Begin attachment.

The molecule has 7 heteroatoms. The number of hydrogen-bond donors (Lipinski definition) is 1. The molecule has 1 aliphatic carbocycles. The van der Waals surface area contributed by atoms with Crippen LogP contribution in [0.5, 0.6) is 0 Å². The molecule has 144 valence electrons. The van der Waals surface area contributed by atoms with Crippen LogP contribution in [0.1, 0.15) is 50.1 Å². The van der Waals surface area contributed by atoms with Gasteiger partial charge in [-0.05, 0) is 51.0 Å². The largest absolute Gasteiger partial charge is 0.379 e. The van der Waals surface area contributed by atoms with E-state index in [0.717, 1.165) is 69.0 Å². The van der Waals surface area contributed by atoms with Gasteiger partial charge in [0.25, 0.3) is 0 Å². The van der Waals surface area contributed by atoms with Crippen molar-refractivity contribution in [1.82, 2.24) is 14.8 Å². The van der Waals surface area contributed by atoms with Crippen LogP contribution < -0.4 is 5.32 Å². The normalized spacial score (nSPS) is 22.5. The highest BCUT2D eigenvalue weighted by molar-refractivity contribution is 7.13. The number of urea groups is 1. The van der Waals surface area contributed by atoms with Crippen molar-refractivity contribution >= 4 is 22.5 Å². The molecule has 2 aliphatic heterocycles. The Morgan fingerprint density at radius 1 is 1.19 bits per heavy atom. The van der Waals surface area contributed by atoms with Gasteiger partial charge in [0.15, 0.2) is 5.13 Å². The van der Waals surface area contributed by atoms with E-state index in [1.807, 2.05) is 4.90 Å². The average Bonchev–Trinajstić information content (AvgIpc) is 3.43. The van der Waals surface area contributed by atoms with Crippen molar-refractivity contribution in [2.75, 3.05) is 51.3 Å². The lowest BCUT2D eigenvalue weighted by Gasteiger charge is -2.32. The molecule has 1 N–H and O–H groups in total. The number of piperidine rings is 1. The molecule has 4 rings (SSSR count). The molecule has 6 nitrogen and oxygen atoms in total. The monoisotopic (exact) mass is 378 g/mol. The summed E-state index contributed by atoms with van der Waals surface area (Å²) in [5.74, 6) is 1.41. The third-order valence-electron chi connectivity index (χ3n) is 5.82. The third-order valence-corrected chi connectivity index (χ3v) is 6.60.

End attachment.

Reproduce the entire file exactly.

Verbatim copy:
The molecule has 7 heteroatoms. The number of hydrogen-bond donors (Lipinski definition) is 1. The molecule has 1 aliphatic carbocycles. The van der Waals surface area contributed by atoms with Crippen LogP contribution in [0.5, 0.6) is 0 Å². The molecule has 144 valence electrons. The van der Waals surface area contributed by atoms with Crippen LogP contribution in [0.1, 0.15) is 50.1 Å². The van der Waals surface area contributed by atoms with Gasteiger partial charge in [-0.05, 0) is 51.0 Å². The largest absolute Gasteiger partial charge is 0.379 e. The van der Waals surface area contributed by atoms with E-state index in [0.717, 1.165) is 69.0 Å². The van der Waals surface area contributed by atoms with Gasteiger partial charge in [0.25, 0.3) is 0 Å². The van der Waals surface area contributed by atoms with Crippen molar-refractivity contribution in [1.82, 2.24) is 14.8 Å². The van der Waals surface area contributed by atoms with Crippen LogP contribution < -0.4 is 5.32 Å². The normalized spacial score (nSPS) is 22.5. The highest BCUT2D eigenvalue weighted by molar-refractivity contribution is 7.13. The number of urea groups is 1. The van der Waals surface area contributed by atoms with Crippen molar-refractivity contribution >= 4 is 22.5 Å². The molecule has 2 aliphatic heterocycles. The Morgan fingerprint density at radius 1 is 1.19 bits per heavy atom. The van der Waals surface area contributed by atoms with Gasteiger partial charge in [0.15, 0.2) is 5.13 Å². The van der Waals surface area contributed by atoms with E-state index in [1.807, 2.05) is 4.90 Å². The average Bonchev–Trinajstić information content (AvgIpc) is 3.43. The van der Waals surface area contributed by atoms with Crippen molar-refractivity contribution in [2.75, 3.05) is 51.3 Å². The lowest BCUT2D eigenvalue weighted by Gasteiger charge is -2.32. The molecule has 1 N–H and O–H groups in total. The number of piperidine rings is 1. The molecule has 4 rings (SSSR count). The molecule has 6 nitrogen and oxygen atoms in total. The monoisotopic (exact) mass is 378 g/mol. The summed E-state index contributed by atoms with van der Waals surface area (Å²) in [5.74, 6) is 1.41. The third-order valence-electron chi connectivity index (χ3n) is 5.82. The third-order valence-corrected chi connectivity index (χ3v) is 6.60.